After the descent, the bottom of the valley offers superb riding as well, with rocky cliffs and crumbling castles by the side of the road and towns where time seems stand still.

The hills in the Jurapark Aargau may be less dramatic, but they can be every bit as difficult. The roads and gravel tracks that run through the forests and orchards of the region are forever rolling, with steep inclines and very fast descents. You don’t have to push hard though. There are many great hotels and cafés to stop at along the way, as well as farm stands that offer local produce.

Keep an eye out for the Swiss Parks label, which guarantees that what you’re eating was grown and made locally. A visit to the canton of Aargau’s capital, Aarau, is also a must. Many of the buildings in the charming old town date back to the 16th century and feature the city’s signature painted gables.

The Route Verte is a 470km trail that takes you from Schaffhausen to Geneva, through the six nature parks. Although designed with ebikes in mind, it can also be tackled on a road bike. It offers a series of quiet, interconnected roads and is an ideal way to discover the region. 

One of Switzerland’s most rural regions, the Jura mountain range extends along the Franco-Swiss border from the Rhône in the southwest near Lake Geneva to the Rhine by Basel in the northeast. With an incredible diversity of terrain on offer, it’s perhaps little surprise that the riding through the area is absorbing and impressive – whether you’re on a road bike, a mountain bike or an e-bike, there’s something for you.

To discover the cycling offering in the Jura and Three Lakes region, visit here.

For a full summary of suggested cycling itineraries in the Swiss Parks, visit here.

During our time in the region, we stayed at:

The food offering in this region was particularly charming, with the Métairie (farm restaurants) along the riding route providing some of the most delicious, memorable and character-filled meals of our entire time in Switzerland.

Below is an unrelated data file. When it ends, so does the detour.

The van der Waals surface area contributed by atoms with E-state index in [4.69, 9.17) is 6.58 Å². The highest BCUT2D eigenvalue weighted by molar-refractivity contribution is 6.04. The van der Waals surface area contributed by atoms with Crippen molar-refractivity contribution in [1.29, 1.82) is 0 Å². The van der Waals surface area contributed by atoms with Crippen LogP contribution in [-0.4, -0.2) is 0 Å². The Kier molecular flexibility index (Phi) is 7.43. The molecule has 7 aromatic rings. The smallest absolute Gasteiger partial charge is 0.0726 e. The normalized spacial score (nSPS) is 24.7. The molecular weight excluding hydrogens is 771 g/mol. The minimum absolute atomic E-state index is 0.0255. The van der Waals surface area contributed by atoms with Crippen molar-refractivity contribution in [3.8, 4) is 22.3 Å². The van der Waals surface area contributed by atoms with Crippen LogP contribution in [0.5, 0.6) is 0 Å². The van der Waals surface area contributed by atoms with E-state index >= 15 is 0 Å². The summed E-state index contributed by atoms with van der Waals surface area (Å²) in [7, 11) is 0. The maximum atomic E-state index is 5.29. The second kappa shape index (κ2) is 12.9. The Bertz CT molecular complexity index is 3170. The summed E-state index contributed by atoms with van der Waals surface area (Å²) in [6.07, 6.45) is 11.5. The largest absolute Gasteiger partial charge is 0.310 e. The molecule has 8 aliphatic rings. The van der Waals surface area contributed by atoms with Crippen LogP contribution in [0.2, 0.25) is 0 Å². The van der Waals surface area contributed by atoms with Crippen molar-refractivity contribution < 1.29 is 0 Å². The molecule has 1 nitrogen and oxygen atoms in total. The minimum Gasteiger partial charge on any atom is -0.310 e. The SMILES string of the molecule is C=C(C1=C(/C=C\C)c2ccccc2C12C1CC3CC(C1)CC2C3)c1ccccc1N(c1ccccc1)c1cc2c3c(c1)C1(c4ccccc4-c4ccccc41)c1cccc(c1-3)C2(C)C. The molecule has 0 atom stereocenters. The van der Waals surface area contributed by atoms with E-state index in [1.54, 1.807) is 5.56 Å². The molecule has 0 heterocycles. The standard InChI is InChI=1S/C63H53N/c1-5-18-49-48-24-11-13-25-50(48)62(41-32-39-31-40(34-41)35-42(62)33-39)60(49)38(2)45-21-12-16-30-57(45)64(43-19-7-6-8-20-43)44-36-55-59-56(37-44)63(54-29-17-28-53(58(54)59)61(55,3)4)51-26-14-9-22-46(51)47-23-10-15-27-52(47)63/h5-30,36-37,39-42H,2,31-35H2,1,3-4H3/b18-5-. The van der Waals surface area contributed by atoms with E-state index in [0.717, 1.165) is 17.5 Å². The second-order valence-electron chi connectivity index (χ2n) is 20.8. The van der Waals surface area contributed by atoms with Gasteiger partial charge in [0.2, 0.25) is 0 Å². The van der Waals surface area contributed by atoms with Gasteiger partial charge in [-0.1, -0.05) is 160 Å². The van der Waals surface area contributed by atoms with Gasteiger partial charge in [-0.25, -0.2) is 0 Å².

For a full listing of farm restaurants in the Jura, visit here.

For a full listing of restaurants along the Route Verte, visit here.


With an incredible variety of cycling routes on offer, you’ll be spoilt for choice when riding in the Jura. However, there are some clear standouts.

Mountain biking the route n°44 from the top of Chasseral mountain to Sonceboz offers amazing 360° views of the Alps, the Jura & Three Lakes region. The nature through this route is well preserved, and you can break your ride for hearty fare at ‘métairie’, or farm restaurants, along the way.

The Route Verte is a seven-stage e-bike or cycling route that will take you from Schaffhausen all the way to Geneva and accross the Jura Arc’s six Nature Parks: Schaffhausen Nature Park, Argau Jurapark, Thal Nature Park, Doubs Nature Park, Chasseral Nature Park and Jura vaudois Nature Park.

This route of over 470 km showcases some of the most beautiful landscapes in Switzerland – where the journey counts more than the destination. You’ll also go behind the scenery to meet passionate locals that live and work to preserve the amazing nature of their regions.


Check out the rest of the series here: